There is a direct link between China's economic growth and its diplomatic role.
It gets oil from Iran and Sudan. That gives it an incentive to avoid upsetting those countries. Yet, as a veto-holding member of the United nations Security Council, its support over Iran's nuclear programme and Sudan's repression in Darfur are vital for concerted international action.
So far, China has been on board, but Western countries will have to work hard to keep it so.
It is also needed to keep the dialogue with North Korea going and to establish whether Pyongyang, as it has stated, is seriously interested in giving up its nuclear ambitions.
China is a growing consumer of oil and a growing polluter, so the need to bring it into world negotiations on climate control is also vital.
There are some signs that China is aware of this need. According to British officials, it is coming under pressure from its own citizens to cut back on pollution. It is interested in cleaner technology to help it do so, including work on a near-zero emission coal-fired power station being developed in the US.
The greater power of China has perhaps led to a diminution though not to the elimination of human rights demands made on it by the West.
British officials preparing for Mr Hu's visit said that the UK "took every opportunity" to continue the dialogue, but admitted that "progress can often be seen as frustratingly slow".
This includes the issue of Tibet. Mr Hu's visit to the UK will be marked by Tibet activists. There is not expected to be any repetition of the incident in 1999 when demonstrators were rounded up - and later apologised to - by police.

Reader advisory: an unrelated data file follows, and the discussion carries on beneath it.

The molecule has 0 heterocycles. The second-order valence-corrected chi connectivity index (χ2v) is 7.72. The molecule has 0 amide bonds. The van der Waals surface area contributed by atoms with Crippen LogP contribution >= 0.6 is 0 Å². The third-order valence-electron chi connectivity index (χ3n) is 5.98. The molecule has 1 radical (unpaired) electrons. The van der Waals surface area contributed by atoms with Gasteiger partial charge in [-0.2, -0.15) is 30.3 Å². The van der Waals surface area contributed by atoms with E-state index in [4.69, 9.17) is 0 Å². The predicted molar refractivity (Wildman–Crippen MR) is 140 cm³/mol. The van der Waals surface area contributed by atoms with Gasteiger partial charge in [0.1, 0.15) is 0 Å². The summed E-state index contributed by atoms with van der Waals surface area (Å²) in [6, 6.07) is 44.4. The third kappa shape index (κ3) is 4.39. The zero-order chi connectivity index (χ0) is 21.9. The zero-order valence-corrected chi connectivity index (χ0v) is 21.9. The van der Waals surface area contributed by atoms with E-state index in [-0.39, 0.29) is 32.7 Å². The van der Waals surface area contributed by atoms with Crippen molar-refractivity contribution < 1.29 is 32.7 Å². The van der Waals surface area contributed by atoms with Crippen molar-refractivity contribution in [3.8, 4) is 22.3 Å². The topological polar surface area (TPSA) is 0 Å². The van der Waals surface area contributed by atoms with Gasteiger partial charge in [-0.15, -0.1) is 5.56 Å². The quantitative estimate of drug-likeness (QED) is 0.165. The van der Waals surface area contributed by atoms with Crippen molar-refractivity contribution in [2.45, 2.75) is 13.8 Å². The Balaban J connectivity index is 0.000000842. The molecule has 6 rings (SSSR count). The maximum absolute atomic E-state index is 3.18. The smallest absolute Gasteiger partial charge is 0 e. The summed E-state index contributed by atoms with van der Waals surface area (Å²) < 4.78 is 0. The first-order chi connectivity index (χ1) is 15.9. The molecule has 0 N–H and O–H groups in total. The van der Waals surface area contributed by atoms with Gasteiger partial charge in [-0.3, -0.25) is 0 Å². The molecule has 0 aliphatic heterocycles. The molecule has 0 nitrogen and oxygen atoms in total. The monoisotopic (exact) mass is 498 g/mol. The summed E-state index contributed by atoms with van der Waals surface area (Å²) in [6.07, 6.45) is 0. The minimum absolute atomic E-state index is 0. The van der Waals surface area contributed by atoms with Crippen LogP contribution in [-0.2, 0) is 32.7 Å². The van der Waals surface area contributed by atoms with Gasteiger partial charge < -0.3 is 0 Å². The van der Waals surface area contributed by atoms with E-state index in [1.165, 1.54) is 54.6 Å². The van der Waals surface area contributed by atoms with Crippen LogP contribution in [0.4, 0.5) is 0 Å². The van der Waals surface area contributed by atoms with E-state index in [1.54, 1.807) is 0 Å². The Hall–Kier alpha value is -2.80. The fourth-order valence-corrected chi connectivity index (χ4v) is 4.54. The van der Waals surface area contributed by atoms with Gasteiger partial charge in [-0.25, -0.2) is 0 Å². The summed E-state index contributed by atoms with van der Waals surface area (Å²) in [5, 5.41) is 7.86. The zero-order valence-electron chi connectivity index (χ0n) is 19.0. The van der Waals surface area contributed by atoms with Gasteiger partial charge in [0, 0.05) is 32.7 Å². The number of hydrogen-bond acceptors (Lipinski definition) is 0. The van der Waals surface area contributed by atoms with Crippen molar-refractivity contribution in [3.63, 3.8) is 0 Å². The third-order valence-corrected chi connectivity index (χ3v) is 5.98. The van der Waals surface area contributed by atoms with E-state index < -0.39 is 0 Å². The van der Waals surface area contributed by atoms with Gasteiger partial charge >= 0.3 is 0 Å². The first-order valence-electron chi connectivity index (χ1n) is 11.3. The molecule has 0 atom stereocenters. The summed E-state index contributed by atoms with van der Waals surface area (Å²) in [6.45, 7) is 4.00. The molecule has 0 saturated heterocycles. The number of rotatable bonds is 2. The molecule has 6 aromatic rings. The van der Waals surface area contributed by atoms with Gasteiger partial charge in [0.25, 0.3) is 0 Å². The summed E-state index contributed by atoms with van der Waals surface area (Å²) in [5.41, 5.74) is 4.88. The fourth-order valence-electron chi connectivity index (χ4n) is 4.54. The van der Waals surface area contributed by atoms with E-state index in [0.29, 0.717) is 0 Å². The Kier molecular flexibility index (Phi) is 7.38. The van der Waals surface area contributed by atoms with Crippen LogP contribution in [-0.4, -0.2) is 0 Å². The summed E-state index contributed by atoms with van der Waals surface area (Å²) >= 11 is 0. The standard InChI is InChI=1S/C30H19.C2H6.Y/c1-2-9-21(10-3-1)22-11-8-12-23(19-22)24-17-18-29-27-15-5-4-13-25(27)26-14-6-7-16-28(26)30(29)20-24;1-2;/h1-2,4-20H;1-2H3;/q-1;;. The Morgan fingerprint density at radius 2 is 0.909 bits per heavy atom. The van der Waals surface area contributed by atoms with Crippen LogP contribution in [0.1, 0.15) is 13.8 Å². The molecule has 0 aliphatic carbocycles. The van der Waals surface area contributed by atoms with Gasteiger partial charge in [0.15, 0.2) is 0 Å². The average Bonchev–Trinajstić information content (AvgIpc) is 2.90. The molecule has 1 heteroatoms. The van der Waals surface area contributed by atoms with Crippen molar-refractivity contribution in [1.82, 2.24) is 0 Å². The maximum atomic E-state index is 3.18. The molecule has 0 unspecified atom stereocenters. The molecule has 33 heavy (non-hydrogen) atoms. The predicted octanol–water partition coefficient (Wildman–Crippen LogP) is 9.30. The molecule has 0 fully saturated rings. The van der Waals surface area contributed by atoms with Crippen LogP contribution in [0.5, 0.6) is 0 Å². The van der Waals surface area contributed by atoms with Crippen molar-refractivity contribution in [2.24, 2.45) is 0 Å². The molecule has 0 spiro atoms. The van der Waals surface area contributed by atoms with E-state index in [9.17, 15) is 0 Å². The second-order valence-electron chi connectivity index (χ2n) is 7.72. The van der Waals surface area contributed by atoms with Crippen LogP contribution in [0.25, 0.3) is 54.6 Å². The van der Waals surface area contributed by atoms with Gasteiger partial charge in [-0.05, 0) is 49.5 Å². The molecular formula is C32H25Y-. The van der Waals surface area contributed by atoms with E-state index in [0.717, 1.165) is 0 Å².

"A lot has changed," said a British official. "They have brought millions out of poverty, but you are looking for systemic change in human rights."
One aspect of human rights in China is the blocking of many websites. A reader in Beijing has reported that the BBC website is available but has been blocked in the past. At the moment, he reports, BBC World TV broadcasts appear to be interfered with to the extent that the "screen and sound went off" when a reference was made to the demonstrations in London in 1999. "The language was slurred to be unrecognisable," he said, when there was reference to branch of a British university in China. "Censorship is still there," he reports.
Nervousness about China's future
There is still a certain nervousness that accompanies discussion of China's future role.
Nobody knows how its mixed system of capitalism run by a communist part will develop or even continue.
"The 'rise' of China has suddenly become the all-absorbing topic for those professionally concerned with the future of the planet," said Professor Lord Robert Skidelsky in the latest New York Review of Books.
"Focus on China is overdue," he added, concluding that the mixed government formula had "worked brilliantly" but wondering whether this "duet of Party dictatorship and economic freedom can continue."